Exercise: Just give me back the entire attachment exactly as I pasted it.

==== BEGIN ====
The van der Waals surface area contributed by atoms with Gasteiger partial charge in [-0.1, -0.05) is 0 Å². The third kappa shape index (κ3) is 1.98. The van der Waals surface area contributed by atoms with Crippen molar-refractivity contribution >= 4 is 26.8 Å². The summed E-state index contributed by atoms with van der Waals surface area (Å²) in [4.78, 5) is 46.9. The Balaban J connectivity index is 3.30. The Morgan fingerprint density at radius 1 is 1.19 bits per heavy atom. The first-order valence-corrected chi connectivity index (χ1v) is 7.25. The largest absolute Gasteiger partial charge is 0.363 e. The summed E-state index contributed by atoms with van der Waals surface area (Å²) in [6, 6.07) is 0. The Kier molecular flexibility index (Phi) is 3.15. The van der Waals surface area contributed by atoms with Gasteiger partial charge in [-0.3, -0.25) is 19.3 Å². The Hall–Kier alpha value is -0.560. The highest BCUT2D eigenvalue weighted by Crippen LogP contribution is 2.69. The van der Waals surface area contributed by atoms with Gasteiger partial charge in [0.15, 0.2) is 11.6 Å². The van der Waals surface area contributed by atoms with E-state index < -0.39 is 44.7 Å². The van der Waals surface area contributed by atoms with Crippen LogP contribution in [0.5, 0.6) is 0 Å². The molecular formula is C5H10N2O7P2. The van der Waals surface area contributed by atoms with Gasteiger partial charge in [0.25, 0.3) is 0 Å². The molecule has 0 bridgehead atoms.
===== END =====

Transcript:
The van der Waals surface area contributed by atoms with Gasteiger partial charge in [-0.1, -0.05) is 0 Å². The third kappa shape index (κ3) is 1.98. The van der Waals surface area contributed by atoms with Crippen molar-refractivity contribution >= 4 is 26.8 Å². The summed E-state index contributed by atoms with van der Waals surface area (Å²) in [4.78, 5) is 46.9. The Balaban J connectivity index is 3.30. The Morgan fingerprint density at radius 1 is 1.19 bits per heavy atom. The first-order valence-corrected chi connectivity index (χ1v) is 7.25. The largest absolute Gasteiger partial charge is 0.363 e. The summed E-state index contributed by atoms with van der Waals surface area (Å²) in [6, 6.07) is 0. The Kier molecular flexibility index (Phi) is 3.15. The van der Waals surface area contributed by atoms with Gasteiger partial charge in [-0.3, -0.25) is 19.3 Å². The Hall–Kier alpha value is -0.560. The highest BCUT2D eigenvalue weighted by Crippen LogP contribution is 2.69. The van der Waals surface area contributed by atoms with Gasteiger partial charge in [0.15, 0.2) is 11.6 Å². The van der Waals surface area contributed by atoms with E-state index < -0.39 is 44.7 Å². The van der Waals surface area contributed by atoms with Crippen LogP contribution in [0.5, 0.6) is 0 Å². The molecular formula is C5H10N2O7P2. The van der Waals surface area contributed by atoms with Gasteiger partial charge in [0.25, 0.3) is 0 Å². The molecule has 0 bridgehead atoms.